• The litter should have a healthy appetite with energy levels ranging from medium to high.
  • Check that the puppy walks and runs comfortably during play. Note, however, that it is not uncommon for puppies to flop around a little during play if it is below 8 weeks of age. 
  • Check the legs and feet to ensure that they’re facing forward while walking. 
  • Check also that your pup of choice isn't scratching excessively as it is usually a sign of a flea, lice, or tick infestation.


After narrowing down to two or three puppies, take those aside separately to check their vision and hearing. You can check their hearing by clapping, dropping something, or clicking behind them to see if they respond. Their sights can be checked by placing a toy or a treat on the floor near them to ensure that they can see it and reach for it. 

Besides the above, a responsible breeder should have and present all required papers proving that the litter and specifically your preferred puppy is of the best quality. 

Finally, on health, you should consider booking a quick vet visit to be completely certain of your new pup’s health status.

The Litter’s Environment 

The litter you intend choosing a puppy from should be in an environment that is well-taken care of.  The environment where they’re being socialized and cared for should be clean with no smells or clutters around. 

If possible, have a look at the bathroom areas for the adult dogs and the pups to make sure it is free of waste and filth of any kind. The less filth; the higher the chances of your pick being healthy. 

Behavior Around Other Canines 

Before settling for a puppy, you need to put into consideration its behavior around other canines including those in the litter. Your assessment is basically an abridged version of the regular 7-week puppy aptitude test that most breeders do. This test consists mainly of the puppy’s behavior with and around humans and canines.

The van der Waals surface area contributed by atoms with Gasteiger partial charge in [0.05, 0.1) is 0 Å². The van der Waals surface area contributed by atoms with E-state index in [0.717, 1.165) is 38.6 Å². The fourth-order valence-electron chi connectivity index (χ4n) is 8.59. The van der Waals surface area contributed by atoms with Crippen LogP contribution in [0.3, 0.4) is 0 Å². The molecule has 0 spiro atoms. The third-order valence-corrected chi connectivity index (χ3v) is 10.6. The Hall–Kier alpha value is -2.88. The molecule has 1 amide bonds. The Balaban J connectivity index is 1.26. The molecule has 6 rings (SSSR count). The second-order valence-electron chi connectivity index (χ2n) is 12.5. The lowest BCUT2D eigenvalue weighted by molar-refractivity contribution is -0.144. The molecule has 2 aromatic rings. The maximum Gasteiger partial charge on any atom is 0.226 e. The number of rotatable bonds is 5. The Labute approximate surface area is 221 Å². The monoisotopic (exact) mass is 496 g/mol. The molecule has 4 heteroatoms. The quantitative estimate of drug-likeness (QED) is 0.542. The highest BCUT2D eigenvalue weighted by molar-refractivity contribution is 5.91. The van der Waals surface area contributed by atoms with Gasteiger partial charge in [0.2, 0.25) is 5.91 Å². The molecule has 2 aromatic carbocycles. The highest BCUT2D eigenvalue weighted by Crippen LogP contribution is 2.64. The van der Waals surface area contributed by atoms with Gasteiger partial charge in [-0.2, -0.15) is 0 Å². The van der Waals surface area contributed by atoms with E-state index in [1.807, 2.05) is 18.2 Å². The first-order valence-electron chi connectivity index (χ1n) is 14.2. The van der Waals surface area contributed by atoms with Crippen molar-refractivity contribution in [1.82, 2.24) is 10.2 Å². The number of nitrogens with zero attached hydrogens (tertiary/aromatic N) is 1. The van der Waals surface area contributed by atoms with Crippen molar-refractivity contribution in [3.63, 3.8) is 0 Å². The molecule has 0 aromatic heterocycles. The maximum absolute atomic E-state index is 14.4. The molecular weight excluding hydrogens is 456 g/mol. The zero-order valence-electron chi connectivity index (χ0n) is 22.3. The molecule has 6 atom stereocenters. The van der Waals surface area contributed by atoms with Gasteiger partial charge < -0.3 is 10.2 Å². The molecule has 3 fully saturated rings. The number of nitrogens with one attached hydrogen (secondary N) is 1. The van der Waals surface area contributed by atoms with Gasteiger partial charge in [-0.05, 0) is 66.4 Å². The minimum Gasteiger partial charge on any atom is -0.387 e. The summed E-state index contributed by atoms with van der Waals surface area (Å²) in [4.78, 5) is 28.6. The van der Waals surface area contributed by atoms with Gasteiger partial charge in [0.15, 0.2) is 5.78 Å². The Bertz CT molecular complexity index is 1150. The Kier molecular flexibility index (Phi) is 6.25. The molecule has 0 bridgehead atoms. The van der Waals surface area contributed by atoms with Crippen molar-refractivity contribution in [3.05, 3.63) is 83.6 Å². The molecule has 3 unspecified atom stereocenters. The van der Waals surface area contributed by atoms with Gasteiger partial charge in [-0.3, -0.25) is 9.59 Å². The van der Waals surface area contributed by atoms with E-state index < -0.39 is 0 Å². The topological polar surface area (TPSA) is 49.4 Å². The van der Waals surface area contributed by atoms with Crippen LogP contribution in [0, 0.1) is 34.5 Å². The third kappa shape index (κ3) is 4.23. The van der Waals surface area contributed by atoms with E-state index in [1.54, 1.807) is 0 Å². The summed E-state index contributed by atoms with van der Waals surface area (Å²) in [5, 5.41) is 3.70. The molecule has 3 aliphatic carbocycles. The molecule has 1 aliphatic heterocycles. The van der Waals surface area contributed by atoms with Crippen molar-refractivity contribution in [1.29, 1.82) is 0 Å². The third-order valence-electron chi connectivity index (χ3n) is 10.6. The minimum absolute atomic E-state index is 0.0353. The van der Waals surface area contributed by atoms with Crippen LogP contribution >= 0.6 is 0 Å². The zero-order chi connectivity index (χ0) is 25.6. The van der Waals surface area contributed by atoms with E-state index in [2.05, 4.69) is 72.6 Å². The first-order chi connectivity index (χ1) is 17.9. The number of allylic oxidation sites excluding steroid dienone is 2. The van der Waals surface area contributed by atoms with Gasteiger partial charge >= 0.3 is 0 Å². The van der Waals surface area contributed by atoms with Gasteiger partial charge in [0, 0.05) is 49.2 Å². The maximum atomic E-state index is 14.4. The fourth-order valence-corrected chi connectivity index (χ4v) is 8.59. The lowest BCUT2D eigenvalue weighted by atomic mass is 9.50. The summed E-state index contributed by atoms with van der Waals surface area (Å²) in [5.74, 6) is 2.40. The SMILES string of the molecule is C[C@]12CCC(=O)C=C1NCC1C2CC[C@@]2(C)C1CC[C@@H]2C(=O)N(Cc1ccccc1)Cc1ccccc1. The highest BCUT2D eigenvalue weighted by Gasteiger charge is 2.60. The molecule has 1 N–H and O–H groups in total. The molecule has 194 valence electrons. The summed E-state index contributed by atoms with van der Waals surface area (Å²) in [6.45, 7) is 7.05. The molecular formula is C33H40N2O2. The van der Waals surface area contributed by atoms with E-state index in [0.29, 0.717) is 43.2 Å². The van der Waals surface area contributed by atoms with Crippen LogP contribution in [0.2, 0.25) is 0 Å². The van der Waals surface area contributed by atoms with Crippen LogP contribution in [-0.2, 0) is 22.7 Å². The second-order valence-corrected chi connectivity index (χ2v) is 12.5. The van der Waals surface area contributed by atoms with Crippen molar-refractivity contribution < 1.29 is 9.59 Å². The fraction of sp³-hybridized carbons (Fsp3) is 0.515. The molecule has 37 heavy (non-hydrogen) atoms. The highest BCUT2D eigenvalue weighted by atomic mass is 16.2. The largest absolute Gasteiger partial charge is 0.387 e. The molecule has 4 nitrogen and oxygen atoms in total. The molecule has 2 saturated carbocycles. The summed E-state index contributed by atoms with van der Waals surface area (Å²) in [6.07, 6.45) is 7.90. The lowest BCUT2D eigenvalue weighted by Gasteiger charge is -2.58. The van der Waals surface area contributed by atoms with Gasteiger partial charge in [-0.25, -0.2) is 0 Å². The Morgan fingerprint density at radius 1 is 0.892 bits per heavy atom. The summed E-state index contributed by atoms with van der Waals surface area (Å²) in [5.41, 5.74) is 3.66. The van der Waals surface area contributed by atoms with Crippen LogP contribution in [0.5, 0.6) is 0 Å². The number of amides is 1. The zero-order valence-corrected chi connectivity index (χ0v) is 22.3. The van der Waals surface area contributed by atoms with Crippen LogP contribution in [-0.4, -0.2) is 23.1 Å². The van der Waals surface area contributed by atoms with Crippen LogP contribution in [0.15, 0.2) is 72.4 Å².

Even if your puppy gets a “pass” on the test result you requested from your breeder, you can still carry out your own assessment to confirm their results.

On Interacting with Other Pups:

Below are some ways you can tell your puppy has a healthy relationship with other puppies during their interactions.

While some breeds are naturally more dominant, a well-rounded puppy should not excessively dominate the litter or other canines.

It should recognize the signs of discomfort from other pets during play or fights. 

In the litter, there should be a good give and take behavior during play sessions. For example, your puppy should be OK with being rolled over and climbed after climbing on top of another pet. 

Finally, check that the puppy does not show any form of aggression when guarding resources among other puppies in the litter. 

Final Words

Please make sure yo do your part by following the above before settling for a puppy. Don’t just pick the first puppy you “connect” with unless you’re certain you can devote the time and resources to training out any undesirable train you discover later. You don’t want to end up with an excessively willful, dominant dog or an uncomfortably timid dog later, do you? Of course not! 

So, ensure you do the right thing by assessing its behavioral characteristics properly before making a final decision. 

Finally, if you already own a dominant dog, you may want to check out our guide here on how to introduce a puppy to him, once you have made your choice.